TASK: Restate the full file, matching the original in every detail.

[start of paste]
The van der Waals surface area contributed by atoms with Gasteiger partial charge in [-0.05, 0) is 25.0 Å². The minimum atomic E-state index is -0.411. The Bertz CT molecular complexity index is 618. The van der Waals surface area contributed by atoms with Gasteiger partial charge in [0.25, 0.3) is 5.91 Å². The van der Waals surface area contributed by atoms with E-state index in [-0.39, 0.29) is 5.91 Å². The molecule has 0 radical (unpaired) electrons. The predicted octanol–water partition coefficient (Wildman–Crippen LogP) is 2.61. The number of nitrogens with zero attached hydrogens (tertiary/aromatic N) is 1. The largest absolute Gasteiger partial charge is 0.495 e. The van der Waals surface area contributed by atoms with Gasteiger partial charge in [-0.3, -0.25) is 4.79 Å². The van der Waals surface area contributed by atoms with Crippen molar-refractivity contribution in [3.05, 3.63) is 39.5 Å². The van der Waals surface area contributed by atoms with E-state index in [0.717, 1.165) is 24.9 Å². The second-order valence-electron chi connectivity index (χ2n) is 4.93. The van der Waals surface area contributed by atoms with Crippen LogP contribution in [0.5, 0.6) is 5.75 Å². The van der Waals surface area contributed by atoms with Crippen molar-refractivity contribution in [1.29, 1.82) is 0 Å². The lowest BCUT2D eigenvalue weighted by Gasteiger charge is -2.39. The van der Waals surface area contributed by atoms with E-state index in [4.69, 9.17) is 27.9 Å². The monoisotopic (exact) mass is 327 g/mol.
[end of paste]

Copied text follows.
The van der Waals surface area contributed by atoms with Gasteiger partial charge in [-0.05, 0) is 25.0 Å². The minimum atomic E-state index is -0.411. The Bertz CT molecular complexity index is 618. The van der Waals surface area contributed by atoms with Gasteiger partial charge in [0.25, 0.3) is 5.91 Å². The van der Waals surface area contributed by atoms with E-state index in [-0.39, 0.29) is 5.91 Å². The molecule has 0 radical (unpaired) electrons. The predicted octanol–water partition coefficient (Wildman–Crippen LogP) is 2.61. The number of nitrogens with zero attached hydrogens (tertiary/aromatic N) is 1. The largest absolute Gasteiger partial charge is 0.495 e. The van der Waals surface area contributed by atoms with Gasteiger partial charge in [-0.3, -0.25) is 4.79 Å². The van der Waals surface area contributed by atoms with Crippen molar-refractivity contribution in [3.05, 3.63) is 39.5 Å². The van der Waals surface area contributed by atoms with E-state index in [0.717, 1.165) is 24.9 Å². The second-order valence-electron chi connectivity index (χ2n) is 4.93. The van der Waals surface area contributed by atoms with Crippen LogP contribution in [0.5, 0.6) is 5.75 Å². The van der Waals surface area contributed by atoms with Crippen molar-refractivity contribution in [1.29, 1.82) is 0 Å². The lowest BCUT2D eigenvalue weighted by Gasteiger charge is -2.39. The van der Waals surface area contributed by atoms with E-state index in [4.69, 9.17) is 27.9 Å². The monoisotopic (exact) mass is 327 g/mol.